A publicist arguing restructures and job cuts at media empires Fairfax and News Limited was “great news” for spinners has opened up fresh wounds in the ongoing cold war between journalists and their public relations cousins.

In what has been widely-panned as a case of awful timing, Tina Alldis, head of publicity at agency Mango PR, wrote yesterday for media and marketing site Mumbrella saying the restructures would result in “improved PR campaigns” with “stories running across multiple platforms”.

This, she wrote, was “great news for our clients”:

“Less journos will also mean that publications will be looking for content they can syndicate across the networks,” she wrote. “Knowing this we must ensure our stories either carry national interest or can easily be adapted for each metro and regional market as needed.”

The piece caused a storm on social media, as journos railed against the perception that Alldis was celebrating retrenchments. Fairfax journalists were particularly irate, with Sydney Morning Herald sketch writer Jacqueline Maley labeling Alldis’ effort “hideous” and Daily Life editor Sarah Oakes calling it “appalling”.

“PR dimwit Tina Alldis celebrates 100s of journos losing their jobs. She forgot the spin,” tweeted Melbourne Age journo Greg Baum. “Any other week and that gobbledygook would be amusing. But today, it’s just shit. PR Tina Alldis. ‪#drivel,‬” said SMH media editor Tim Dick. “Tina Alldis might have trouble getting surviving journos to pick up the phone after this grave-dancing effort,” added Tory Maguire, editor of News Limited’s The Punch, reflecting the view of many journos who said they would boycott Mango.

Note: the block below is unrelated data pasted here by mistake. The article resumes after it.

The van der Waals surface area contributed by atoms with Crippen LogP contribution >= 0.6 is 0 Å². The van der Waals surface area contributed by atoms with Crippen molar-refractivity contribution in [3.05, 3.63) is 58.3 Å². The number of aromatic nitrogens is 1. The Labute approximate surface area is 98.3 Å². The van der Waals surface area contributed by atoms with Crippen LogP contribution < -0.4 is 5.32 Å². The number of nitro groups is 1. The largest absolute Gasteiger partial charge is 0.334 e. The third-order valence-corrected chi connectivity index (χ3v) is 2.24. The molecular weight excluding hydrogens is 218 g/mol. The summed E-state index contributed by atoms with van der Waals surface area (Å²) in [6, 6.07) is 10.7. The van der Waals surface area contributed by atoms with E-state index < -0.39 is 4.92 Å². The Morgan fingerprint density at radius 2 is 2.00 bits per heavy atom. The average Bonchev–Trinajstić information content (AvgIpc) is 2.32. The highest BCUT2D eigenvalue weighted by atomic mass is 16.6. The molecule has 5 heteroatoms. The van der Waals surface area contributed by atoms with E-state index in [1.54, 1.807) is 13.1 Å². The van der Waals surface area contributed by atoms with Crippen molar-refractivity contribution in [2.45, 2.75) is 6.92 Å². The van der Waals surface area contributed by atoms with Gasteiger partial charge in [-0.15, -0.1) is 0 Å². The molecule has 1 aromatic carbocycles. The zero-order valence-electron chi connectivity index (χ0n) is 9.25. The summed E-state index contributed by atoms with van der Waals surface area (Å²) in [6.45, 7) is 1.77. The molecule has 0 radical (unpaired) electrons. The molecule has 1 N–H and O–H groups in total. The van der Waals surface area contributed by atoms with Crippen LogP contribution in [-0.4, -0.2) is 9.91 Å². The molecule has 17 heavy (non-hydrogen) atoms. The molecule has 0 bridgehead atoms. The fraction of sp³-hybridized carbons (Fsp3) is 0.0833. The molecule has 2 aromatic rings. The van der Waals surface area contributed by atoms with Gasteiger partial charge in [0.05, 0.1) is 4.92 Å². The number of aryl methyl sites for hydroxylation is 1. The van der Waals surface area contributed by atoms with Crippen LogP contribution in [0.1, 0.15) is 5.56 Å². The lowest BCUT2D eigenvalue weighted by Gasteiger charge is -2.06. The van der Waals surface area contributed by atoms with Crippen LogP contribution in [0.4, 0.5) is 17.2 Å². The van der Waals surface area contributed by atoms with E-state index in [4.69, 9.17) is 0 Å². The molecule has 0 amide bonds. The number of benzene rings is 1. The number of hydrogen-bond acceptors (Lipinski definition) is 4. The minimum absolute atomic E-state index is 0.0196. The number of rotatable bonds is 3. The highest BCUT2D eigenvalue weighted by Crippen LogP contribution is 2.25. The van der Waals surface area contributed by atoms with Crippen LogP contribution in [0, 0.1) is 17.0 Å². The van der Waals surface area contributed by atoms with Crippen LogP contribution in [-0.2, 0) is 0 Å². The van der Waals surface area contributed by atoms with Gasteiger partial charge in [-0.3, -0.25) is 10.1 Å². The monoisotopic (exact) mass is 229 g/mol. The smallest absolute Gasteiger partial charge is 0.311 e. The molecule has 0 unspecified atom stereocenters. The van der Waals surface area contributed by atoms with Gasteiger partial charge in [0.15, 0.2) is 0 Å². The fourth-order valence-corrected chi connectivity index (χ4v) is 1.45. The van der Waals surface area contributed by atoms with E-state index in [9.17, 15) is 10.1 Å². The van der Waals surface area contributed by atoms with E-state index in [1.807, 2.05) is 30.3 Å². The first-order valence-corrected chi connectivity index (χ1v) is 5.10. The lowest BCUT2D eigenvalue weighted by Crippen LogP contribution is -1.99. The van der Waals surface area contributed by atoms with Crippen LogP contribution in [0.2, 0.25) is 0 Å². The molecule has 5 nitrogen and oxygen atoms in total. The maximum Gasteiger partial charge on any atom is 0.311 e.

In a classic case of crisis management, Alldis later apologised for the piece saying she regretted any offence caused. Mango PR managing director Simone Drewry also issued a statement, calling the remarks “insensitive”.

“We have friends and peers who are impacted by the recent changes at News Ltd and Fairfax and we do not want to profit from the distress caused to them and their families,” Drewry said. “I hope that we can move on from this and build bridges with anyone who we have upset.”

Mumbrella editor Tim Burrows says the piece has quickly become one of the site’s most commented pieces, which he reckons is in part due to the ongoing debate over the journalist/PR relationship. He also feels some sympathy for Alldis.

“They were probably slightly naieve comments and I don’t think it’s a hanging offence,” he told Crikey. “I think it’s very unlucky for her that she has become someone [journalists] can feel righteously angry with.”

But the damage may have already been done for Mango, with communications experts telling Crikey the op-ed was not a great piece of PR.

“As a general rule it is probably not good PR for agencies to talk publicly about journalists, themselves or anything much at all. If PR people are any good they are like good referees: no-one notices them,” said public relations veteran Noel Turnbull, adding the swift apology may have helped save the day.

Paul Manser from Mulberry Communications says the changes at News and Fairfax may ultimately be a bad thing for his industry, as flacks are forced to fight harder to get their message across.

“Any PR professional who thinks a shrinking media industry is a good thing isn’t in touch with the broader public interest and is helping perpetuate the negative stereotypes of our industry,” he said.

Simone Drewry did not respond to Crikey‘s questions by deadline. Tina Alldis did not return calls, however she did respond to our emails with an apology: “The tone was wrong and we made a bad judgement call. I really am sorry for any offence we’ve caused.”

Peter Fray

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